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Northern Lights strike back at Arctic drilling

The Northern Lights (or aurora borealis) are one of the most impressive of natural wonders, filling the sky with shimmering patterns of green and yellow. The auroras take place when solar winds disturb the Earth’s magnetosphere (located some 65,000 kilometers or 40,000 miles from the Earth’s surface). This causes charged particles (electrons and protons) to move into the upper atmosphere (termed the thermosphere or exosphere). As these charged particles lose energy ionization and excitation occurs within other atmospheric particles. This is visualized in the form of color. Most auroras occur in a band known as the auroral zone, which, geographically is 3° to 6° wide in latitude and between 10° and 20° from the geomagnetic poles.

A view of the Northern Lights

A view of the Northern Lights
by iFrederick

The aurora borealis is the most famous of these light effects (although the southern version, aurora australis, is similarly impressive.) The name “aurora borealis” dervices from the Roman goddess of dawn, Aurora; and the Greek word for the north wind, Boreas.

While the lights are impressive, they are causing problems for the controversial project of drilling in the Arctic to look for oil and other minerals. New research (it’s written in Norwegian) conducted by Inge Edvardsen, who is based at the University of Tromsø, indicates the colorful disturbances in the atmosphere affect a magnetic sensor, used by drilling operations use to determine their position, to malfunction. The consequence of this makes the drilling imprecise, leading to unexpected results. Dr. Edvardsen’ study shows that the farther northwards drilling takes place, the worse the problem becomes. The way to overcome this, the researcher suggests, is to use alternative measuring systems based below ground.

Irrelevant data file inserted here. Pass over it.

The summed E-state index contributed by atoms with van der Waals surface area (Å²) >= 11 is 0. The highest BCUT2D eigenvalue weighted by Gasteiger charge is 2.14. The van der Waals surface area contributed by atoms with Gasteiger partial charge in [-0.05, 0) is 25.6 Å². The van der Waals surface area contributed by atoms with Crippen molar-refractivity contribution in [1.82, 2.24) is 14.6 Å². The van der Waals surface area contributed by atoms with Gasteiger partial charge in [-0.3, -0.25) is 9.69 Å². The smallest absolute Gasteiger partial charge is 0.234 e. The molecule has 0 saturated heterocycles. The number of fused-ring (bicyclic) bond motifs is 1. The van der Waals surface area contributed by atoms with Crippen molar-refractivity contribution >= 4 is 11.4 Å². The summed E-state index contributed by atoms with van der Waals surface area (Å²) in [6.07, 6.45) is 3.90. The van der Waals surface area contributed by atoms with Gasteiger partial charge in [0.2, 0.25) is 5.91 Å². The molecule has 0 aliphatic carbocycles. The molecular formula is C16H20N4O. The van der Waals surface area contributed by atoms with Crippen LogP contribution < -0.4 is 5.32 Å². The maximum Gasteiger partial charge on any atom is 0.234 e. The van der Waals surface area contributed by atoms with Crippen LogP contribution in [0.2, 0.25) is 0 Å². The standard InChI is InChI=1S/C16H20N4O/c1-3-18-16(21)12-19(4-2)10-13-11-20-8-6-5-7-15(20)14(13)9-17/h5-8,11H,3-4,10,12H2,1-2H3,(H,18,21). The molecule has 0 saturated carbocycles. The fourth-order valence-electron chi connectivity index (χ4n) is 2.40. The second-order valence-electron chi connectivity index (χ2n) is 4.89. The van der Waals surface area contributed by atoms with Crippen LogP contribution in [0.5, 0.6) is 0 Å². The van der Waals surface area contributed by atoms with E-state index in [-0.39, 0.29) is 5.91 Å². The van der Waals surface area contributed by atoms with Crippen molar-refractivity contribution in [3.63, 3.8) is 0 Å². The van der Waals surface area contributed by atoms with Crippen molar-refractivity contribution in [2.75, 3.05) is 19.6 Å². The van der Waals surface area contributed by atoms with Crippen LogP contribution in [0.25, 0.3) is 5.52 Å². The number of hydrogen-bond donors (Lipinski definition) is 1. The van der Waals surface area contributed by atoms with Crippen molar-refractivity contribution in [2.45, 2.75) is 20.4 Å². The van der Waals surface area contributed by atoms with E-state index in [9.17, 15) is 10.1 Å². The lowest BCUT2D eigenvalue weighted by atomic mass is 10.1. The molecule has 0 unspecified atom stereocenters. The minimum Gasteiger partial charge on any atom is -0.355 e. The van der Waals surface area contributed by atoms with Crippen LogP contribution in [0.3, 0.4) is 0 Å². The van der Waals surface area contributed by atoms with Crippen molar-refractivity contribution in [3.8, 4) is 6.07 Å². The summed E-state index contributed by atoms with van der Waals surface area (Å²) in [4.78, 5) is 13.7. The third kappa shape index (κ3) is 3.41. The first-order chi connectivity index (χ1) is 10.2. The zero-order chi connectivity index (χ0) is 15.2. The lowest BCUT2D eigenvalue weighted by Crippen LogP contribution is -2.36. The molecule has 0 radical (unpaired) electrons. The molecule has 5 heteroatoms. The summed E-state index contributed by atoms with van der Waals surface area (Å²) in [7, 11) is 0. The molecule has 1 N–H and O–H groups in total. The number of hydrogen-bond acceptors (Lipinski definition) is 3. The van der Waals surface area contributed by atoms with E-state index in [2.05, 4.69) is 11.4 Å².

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Dr. Tim Sandle is Digital Journal's Editor-at-Large for science news. Tim specializes in science, technology, environmental, business, and health journalism. He is additionally a practising microbiologist; and an author. He is also interested in history, politics and current affairs.

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